career transition and life coaching for physicians

Low Winter Energy? Do you have SAD?

As February comes to a close, I just realized that 17% of 2014 has already passed. Of the several important projects that I have planned for this year, I have barely begun working on only one of them. The winter months are times of lower energy for me. I get a little seasonal affective disorder (SAD) every winter. Hard to get out of bed at 6 AM, hard to get my body onto my treadmill at least 5 days a week. Putting on a few pounds also from the carb-craving. Sound familiar? This condition is widespread throughout the northern hemisphere and is frequently not recognized clinically.

My life coaching work with doctors has taught me that the winter months require special attention to self-care for many of us. Our bodies react differently to the shorter daylight and the longer nights. If not attended to properly, dysthymia or even significant depression may set in. Experts in this field recommend 15 to 30 minutes of exposure to high-intensity (10,000 lux), broad spectrum light on a daily basis to combat the symptoms. It certainly works for me when I remember to use it!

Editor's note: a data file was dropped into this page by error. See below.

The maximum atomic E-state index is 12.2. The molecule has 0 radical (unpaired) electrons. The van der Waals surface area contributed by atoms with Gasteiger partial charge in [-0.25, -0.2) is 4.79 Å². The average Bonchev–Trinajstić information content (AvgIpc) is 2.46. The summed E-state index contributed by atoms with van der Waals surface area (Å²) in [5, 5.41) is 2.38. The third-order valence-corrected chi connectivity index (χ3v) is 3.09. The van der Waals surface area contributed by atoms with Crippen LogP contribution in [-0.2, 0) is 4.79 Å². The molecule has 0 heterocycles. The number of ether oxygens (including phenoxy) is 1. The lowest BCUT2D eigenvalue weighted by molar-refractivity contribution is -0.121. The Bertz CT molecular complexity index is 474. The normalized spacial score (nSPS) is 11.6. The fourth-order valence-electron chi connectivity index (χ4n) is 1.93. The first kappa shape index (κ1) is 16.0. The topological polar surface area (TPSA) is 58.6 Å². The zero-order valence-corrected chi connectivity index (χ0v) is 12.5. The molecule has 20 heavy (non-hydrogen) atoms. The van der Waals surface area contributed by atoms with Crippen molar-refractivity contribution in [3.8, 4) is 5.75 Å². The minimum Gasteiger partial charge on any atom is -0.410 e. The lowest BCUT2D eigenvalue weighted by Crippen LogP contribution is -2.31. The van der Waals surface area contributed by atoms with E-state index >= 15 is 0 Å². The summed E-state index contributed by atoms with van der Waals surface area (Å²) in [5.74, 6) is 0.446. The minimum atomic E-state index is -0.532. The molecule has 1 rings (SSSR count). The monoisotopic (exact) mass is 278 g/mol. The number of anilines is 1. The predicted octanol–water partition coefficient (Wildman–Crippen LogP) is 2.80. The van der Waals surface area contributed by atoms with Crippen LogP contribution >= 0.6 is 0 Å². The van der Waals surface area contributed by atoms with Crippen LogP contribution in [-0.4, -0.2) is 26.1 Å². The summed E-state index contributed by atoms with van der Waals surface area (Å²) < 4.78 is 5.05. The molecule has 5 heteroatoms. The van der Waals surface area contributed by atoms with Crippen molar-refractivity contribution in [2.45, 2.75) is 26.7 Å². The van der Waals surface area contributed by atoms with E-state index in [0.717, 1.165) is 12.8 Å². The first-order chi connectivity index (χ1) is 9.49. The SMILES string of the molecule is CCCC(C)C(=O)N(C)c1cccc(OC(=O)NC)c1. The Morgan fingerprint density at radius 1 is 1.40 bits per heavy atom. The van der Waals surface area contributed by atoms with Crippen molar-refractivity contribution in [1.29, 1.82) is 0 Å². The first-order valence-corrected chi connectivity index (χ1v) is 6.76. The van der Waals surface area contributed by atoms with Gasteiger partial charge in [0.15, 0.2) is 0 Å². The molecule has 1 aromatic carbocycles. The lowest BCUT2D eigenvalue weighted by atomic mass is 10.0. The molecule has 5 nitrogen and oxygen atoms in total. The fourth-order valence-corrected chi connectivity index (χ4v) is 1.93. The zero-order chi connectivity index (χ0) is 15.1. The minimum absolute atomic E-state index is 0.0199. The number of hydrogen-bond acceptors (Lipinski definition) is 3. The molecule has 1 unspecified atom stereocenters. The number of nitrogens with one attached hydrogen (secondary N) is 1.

Regular aerobic exercise is crucial for optimal health, even more so in the winter. Getting lots of sleep, and keeping regular sleep hours (go to bed at the same time every night and wake up at the same time every morning) seems to help also.

Avoid the sweets and other carbs your brain is screaming for, and substitute fresh fruit instead. My motto: two apples a day keeps SAD away. Not entirely true, but it helps me from gaining weight and making matters worse during the dark days of winter.

For those of you interested in learning more about this condition and to explore commercial units for treatment, go to I have one of their units in my home office and use it daily during winter months while I am reading my email. The science of this field can be researched at: (Society for Light Treatment and Biological Rhythms) and at (National Organization for Seasonal Affective Disorder).

Contact Dr. Moskowitz

  Address: Center for Professional & Personal Renewal 555 Bryant Street Suite 160 Palo Alto, CA 94301

  Phone: (650) 329 - 0297

  Web: Center for Professional and Personal Renewal

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